Burton et al v. BMW AG et al

Filing 62

TRANSFER ORDER re: pldg. ( 1 in MDL No. 2796) Transferring 4 action(s) to Judge Charles R. Breyer in the N.D. California.Signed by Judge Sarah S. Vance, Chair, PANEL ON MULTIDISTRICT LITIGATION, on 10/4/2017. Associated Cases: MDL No. 2796, CAN/3:17-cv-04314, CAN/3:17-cv-04320, NJ/2:17-cv-05440, NJ/2:17-cv-05550 (CMD)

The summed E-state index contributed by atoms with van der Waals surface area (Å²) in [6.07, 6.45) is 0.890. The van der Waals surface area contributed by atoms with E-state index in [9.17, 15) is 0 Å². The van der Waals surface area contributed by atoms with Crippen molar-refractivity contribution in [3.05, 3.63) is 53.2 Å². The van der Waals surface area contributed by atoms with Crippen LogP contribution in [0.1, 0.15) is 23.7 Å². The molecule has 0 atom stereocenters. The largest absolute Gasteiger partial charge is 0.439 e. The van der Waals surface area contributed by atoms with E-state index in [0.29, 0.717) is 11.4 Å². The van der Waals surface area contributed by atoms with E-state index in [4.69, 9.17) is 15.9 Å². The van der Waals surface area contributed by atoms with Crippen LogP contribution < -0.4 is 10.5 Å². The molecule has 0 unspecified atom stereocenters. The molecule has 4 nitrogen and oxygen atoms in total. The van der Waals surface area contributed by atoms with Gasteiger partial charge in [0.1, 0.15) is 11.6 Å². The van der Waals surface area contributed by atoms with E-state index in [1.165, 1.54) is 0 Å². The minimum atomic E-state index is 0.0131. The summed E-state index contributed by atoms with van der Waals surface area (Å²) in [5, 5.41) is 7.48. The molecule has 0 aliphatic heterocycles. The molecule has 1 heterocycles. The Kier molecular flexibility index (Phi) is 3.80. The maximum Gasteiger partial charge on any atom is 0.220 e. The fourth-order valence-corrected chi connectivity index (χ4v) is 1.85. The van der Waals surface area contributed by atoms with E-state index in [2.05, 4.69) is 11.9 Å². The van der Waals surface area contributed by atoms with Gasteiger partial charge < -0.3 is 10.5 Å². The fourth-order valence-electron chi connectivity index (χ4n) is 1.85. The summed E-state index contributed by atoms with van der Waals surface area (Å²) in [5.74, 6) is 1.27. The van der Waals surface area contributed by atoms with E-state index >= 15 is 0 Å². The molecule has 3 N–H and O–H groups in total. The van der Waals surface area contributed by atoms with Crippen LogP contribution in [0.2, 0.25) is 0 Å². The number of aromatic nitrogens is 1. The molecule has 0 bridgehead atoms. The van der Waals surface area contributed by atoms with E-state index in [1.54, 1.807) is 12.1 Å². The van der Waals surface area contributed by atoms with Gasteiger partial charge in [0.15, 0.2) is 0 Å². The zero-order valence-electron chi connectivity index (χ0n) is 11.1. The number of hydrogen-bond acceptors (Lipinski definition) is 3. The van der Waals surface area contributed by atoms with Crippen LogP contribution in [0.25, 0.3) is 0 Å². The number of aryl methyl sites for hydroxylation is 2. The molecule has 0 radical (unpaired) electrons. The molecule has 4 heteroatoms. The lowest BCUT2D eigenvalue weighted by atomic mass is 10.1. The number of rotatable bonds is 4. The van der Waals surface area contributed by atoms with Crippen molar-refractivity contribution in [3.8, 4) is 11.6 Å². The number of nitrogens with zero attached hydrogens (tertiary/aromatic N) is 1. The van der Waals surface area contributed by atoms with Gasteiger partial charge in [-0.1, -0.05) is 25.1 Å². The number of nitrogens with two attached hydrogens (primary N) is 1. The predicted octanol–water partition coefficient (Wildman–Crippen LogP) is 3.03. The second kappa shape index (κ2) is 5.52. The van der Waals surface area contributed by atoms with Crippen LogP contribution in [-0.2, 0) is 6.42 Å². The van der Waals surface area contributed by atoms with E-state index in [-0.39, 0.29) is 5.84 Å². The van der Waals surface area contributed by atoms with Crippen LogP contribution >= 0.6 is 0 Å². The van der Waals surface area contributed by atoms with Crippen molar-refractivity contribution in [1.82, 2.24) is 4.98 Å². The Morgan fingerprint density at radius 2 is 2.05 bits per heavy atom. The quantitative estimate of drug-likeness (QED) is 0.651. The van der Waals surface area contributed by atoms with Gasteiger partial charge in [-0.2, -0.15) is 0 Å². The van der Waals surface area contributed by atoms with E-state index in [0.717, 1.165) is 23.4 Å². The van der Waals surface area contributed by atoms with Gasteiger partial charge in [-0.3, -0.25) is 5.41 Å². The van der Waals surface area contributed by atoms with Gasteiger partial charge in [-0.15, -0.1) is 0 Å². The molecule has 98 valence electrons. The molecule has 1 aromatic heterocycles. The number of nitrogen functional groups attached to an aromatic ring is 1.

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UNITED STATES JUDICIAL PANEL on MULTIDISTRICT LITIGATION IN RE: GERMAN AUTOMOTIVE MANUFACTURERS ANTITRUST LITIGATION MDL No. 2796 TRANSFER ORDER Before the Panel:* Plaintiffs in a Northern District of California action (Burton) move under 28 U.S.C. § 1407 to centralize this litigation involving anticompetitive conduct in the market for German-made automobiles in the Northern District of California or, alternatively, the District of New Jersey. The litigation currently consists of four actions pending in two districts, as listed on Schedule A. Since the filing of the motion for centralization, the parties have notified the Panel of twenty additional actions1 pending in seven districts. All parties support centralization under Section 1407, but disagree on an appropriate choice of transferee district. Responding plaintiffs in six actions support centralization in the Northern District of California. Responding defendants2 support centralization in the District of New Jersey, as do responding plaintiffs in six actions. In addition to the Northern District of California and the District of New Jersey, responding plaintiffs also suggest centralization in the Central District of California and the Eastern District of Michigan. On the basis of the papers filed and the hearing session held, we find that these actions involve common questions of fact, and that centralization under Section 1407 in the Northern District of California will serve the convenience of the parties and witnesses and promote the just and efficient conduct of this litigation. All actions share factual questions arising from allegations of anticompetitive conduct in the market for German manufactured automobiles. Specifically, defendants are alleged to have participated in a cartel since the 1990s, in which they shared commercially-sensitive information and reached unlawful agreements concerning a variety of aspects of the automotive industry from technology, costs, markets, and suppliers, to mechanical components and emissions equipment. Plaintiffs allege that in the past five years alone, defendants have held * Judge Charles R. Breyer took no part in the decision of this matter. Additionally, one or more Panel members who could be members of the putative classes in this litigation have renounced their participation in these classes and have participated in this decision. 1 These actions, and any other related actions, are potential tag-along actions. See Panel Rules 1.1(h), 7.1 and 7.2. 2 BMW of North America, LLC; Porsche Cars North America; Mercedes-Benz USA, LLC; Mercedes-Benz U.S. International, Inc.; and Mercedes-Benz Vans LLC; Robert Bosch, LLC; Volkswagen Group of America, Inc., Audi of America, Inc., and Audi of America, LLC. -2over 1,000 meetings, which involved more than 200 employees and 60 working groups. Discovery concerning this alleged international cartel likely will be voluminous. Centralization will eliminate duplicative discovery; prevent inconsistent pretrial rulings (particularly with respect to class certification); and conserve the resources of the parties, their counsel and the judiciary. We are persuaded that the Northern District of California, which is supported by moving plaintiffs and plaintiffs in six cases, is an appropriate transferee district for this litigation. As an initial matter, we note that this litigation may share some facts with MDL No. 2672 – In re: Volkswagen “Clean Diesel” Marketing, Sales Practices, and Products Liability Litigation, which focuses on a single aspect of the collusion alleged here: emissions equipment. Specifically, in the cases now before us defendants are alleged to have agreed to limit the size of tanks containing AdBlue,3 an additive that neutralizes nitrogen oxide emissions in diesel exhaust. The tank size that defendants had allegedly agreed to adopt was insufficient to meet applicable emissions standards. According to some plaintiffs, the VW defendants’ adherence to this illegal agreement necessitated the cheating at the heart of the VW “clean diesel” MDL via emissions cheating technology supplied by defendant Robert Bosch (which is a defendant in some cases in this litigation). This potential for factual overlap with MDL No. 2762, and Judge Charles R. Breyer’s oversight of significant international discovery as to some of the same German defendants in MDL No. 2672, make centralization of these cases in the Northern District of California a logical choice. Judge Breyer’s skill and expertise in the adjudication of other complex, multidistrict litigation dockets will without doubt redound to the benefit of the parties, counsel and witnesses. We are confident that Judge Breyer will steer this litigation on a prudent course. 3 During the inception of the AdBlue system, defendants reportedly used differently sized AdBlue tanks in their respective diesel models. However, according to reports in German media, defendants met in Sindelfingen on April 5, 2006, and agreed to coordinate on and limit the size of the AdBlue tanks they would use. There, defendants’ representatives determined that by coordinating their AdBlue tanks and restricting the size, they could save 80 Euros per car. In September 2008, Daimler, Audi, VW, and BMW are alleged to have agreed to limit the AdBlue tanks to eight liters, reasoning that it would be lightweight and cheaper. -3IT IS THEREFORE ORDERED that pursuant to 28 U.S.C. § 1407, the actions listed on Schedule A and pending outside the Northern District of California are transferred to the Northern District of California and, with the consent of that court, assigned to the Honorable Charles R. Breyer for coordinated or consolidated pretrial proceedings with the actions pending in that district and listed on Schedule A. PANEL ON MULTIDISTRICT LITIGATION Sarah S. Vance Chair Marjorie O. Rendell R. David Proctor Catherine D. Perry Lewis A. Kaplan Ellen Segal Huvelle IN RE: GERMAN AUTOMOTIVE MANUFACTURERS ANTITRUST LITIGATION MDL No. 2796 SCHEDULE A Northern District of California BURTON, ET AL. v. BMW AG, ET AL., C.A. No. 3:17-4314 BRISCOE v. BAYERISCHE MOTOREN WERKE AG, ET AL., C.A. No. 3:17-4320 District of New Jersey KAUFMAN v. BMW AG, ET AL., C.A. No. 2:17-5440 BARRERA v. BMW NORTH AMERICA, LLC, ET AL., C.A. No. 2:17-5550